Mark Wahlberg is hatching “The Entourage,” a comedy series for HBO about the chaotic existence of the core group of people behind a movie star.
Along with his manager Steve Levinson of Leverage Ent., Wahlberg will executive produce and develop the series, which hopes to do for assistants, bodyguards, agents, lawyers and publicists of an A-list feature star what “The Larry Sanders Show” did for the harried staff of a late night talk show.
Show is the first attempt as a series creation for Wahlberg, who will not appear in the show but expects to be involved behind the scenes. HBO has ordered a pilot script, which will be written by Doug Ellin, whose credits include scripting directing the U feature “Kissing A Fool.” While the movie star will likely be seen only in glimpses, it is unclear yet whether they will target a real one who might cameo or get a fictional composite of a star like Wahlberg’s “Perfect Storm” captain George Clooney or Bruce Willis. The Endeavor-repped Wahlberg will next be seen starring with Thandie Newton in the Jonathan Demme-directed U drama “The Truth About Charlie.”
“GONE” FOR AFFLECK: Paramount and producer Alan Ladd Jr. have optioned the Dennis Lehane novel “Gone, Baby, Gone” and will develop the private eye drama as a potential franchise for Ben Affleck, who takes over Par’s Jack Ryan franchise this summer with “The Sum of All Fears.” “Gone” was published in 1998 and revolved around an unlikely pair of Boston private eyes Patrick Kenzie and Angela Gennaro. The book is the fifth in the gritty mystery series, and it is the second to be optioned by Ladd and Par, which also control “Prayers For Rain.” They expect to develop both after making a deal with the Ann Rittenberg Lit Agency, which recently sold another Lehane novel, “Mystic River” to Warner Bros. That book has been quickly adapted by Brian Helgeland, and Clint Eastwood expects to direct it late this year.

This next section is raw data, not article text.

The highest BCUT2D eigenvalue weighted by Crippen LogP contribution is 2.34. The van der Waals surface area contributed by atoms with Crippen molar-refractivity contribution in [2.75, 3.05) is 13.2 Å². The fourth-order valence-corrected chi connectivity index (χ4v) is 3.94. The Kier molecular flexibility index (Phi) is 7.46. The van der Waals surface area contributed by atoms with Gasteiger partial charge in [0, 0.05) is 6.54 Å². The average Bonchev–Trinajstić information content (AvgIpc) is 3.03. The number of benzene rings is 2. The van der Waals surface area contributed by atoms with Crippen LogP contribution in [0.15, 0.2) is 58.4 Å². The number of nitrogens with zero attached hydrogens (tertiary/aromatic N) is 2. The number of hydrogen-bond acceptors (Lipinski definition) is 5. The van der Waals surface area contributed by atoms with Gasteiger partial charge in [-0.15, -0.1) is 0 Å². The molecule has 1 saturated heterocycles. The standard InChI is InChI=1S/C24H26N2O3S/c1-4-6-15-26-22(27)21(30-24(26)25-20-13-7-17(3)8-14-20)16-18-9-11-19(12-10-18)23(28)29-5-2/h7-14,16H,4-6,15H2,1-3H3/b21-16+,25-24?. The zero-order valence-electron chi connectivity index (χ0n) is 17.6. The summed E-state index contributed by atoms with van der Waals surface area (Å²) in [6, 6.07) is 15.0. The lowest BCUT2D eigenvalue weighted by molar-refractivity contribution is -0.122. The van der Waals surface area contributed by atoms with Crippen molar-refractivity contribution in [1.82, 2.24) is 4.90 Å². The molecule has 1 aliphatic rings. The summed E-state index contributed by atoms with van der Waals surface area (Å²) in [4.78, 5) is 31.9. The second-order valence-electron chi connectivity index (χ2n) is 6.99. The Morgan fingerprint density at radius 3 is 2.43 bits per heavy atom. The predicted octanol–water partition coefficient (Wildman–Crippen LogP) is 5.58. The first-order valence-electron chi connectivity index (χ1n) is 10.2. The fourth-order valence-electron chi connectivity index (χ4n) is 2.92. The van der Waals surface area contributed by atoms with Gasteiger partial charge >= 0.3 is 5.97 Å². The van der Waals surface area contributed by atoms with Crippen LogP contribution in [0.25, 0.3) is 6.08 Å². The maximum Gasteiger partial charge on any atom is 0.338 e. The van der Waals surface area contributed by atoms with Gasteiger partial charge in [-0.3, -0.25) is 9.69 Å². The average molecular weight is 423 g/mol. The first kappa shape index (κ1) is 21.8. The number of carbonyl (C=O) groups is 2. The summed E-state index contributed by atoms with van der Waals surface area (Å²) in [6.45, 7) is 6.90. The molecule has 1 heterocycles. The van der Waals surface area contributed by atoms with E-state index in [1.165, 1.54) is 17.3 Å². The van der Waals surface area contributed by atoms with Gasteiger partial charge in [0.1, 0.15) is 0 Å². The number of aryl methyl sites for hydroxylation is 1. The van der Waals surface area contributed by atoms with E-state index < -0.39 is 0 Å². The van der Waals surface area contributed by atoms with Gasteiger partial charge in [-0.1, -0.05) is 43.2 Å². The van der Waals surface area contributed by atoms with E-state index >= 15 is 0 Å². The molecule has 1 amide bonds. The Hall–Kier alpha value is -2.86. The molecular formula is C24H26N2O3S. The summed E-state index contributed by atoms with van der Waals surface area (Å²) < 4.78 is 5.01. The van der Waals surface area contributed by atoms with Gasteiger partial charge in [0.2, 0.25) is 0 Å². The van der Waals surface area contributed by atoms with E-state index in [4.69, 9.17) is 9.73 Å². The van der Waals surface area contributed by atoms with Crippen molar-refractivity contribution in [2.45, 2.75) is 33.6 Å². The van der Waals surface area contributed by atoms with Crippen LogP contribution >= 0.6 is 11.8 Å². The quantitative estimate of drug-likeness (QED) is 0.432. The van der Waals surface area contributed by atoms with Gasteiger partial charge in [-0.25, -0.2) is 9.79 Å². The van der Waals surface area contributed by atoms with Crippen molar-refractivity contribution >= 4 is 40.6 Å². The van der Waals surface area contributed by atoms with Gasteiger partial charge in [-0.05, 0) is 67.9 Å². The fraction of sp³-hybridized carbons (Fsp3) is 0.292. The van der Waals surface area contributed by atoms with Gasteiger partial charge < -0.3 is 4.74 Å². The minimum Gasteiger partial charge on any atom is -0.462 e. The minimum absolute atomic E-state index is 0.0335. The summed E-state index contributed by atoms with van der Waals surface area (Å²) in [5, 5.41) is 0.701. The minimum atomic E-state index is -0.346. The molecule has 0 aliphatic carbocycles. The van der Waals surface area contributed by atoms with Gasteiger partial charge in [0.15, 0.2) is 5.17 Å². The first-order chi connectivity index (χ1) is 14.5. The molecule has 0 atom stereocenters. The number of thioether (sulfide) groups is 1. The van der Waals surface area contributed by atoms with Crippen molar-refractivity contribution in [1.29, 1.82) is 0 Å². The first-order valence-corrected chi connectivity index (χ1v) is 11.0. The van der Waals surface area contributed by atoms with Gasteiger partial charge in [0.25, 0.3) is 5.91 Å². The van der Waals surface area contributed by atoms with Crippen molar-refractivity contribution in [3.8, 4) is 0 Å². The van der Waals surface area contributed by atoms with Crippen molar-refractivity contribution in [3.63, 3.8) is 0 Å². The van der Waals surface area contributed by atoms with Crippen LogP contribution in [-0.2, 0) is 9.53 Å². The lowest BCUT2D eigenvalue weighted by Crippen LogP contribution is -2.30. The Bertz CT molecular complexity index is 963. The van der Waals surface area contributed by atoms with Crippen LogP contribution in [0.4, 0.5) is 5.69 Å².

SCI-FI ON RADAR DOCKET: Radar Pictures, which just sold “They” to Dimension and go into production this year at Universal on “Pitch Black II: The Chronicles of Riddick” and at New Line with its “Texas Chainsaw Massacre” redo, has gone back to the horror/sci-fi well. Led by execs Tom Engelman and David Boyle, Radar’s optioned “Brain Wave,” the Poul Anderson cautionary tale about a cosmic phenomenon that drastically elevates the intelligence of all life forms on earth, as well as William Tenn’s “Child’s Play,” a horror film about a man mistakenly receiving a Christmas gift from 500 years in the future. Pics will be produced by Created By partners Ralph Vicinanza and Vince Gerardis along with Rader’s Scott Kroopf and Engelman, with Ted Field exec producing. “Rather than the usual aliens or monsters, the scifi scares in `Brain Wave’ come from the mind, and `Child’s Play’ is about creating the ultimate plaything that can’t be controlled,” said Engelman.
“BEDROOM” KATZ IN HBO EYE:With “The Laramie Project” bowing at HBO and “In the Bedroom” an Oscar contender, Gotham-based producer Ross Katz has capped a whirlwind first year by signing an overall deal to develop films for HBO under his Elemental Films banner. Katz stepped out as a producer after spending six years as a Good Machine production exec. He produced “The Laramie Project” with Good Machine’s Anne Carey and Ted Hope, and his first feature action came producing Todd Field’s’ “In the Bedroom” with Field and Graham Leader. “We watched Ross develop into a powerhouse producer, and you couldn’t ask for a bigger year than the one Ross had,” said Good Machine’s Hope.
LITERARY GRAPPLING: The prestige publisher Knopf has added to its author roster Mick Foley, who’s better known for his work in the squared circle than in literary circles. Foley, the 6’4″ 290 pound retired pro wrestler who used to be best known for wearing a Hannibal Lecter mask and answering to the name Mankind, scored a bestseller for his autobiography, “Have A Nice Day,” as well as its sequel, “Foley is Good.” Now, his managers at Braverman Bloom and Janklow-Nesbit’s Luke Janklow got a six figure deal for Foley first novel, “Tietam Brown,” about a father returning after 14 years to retrieve his son from an orphanage.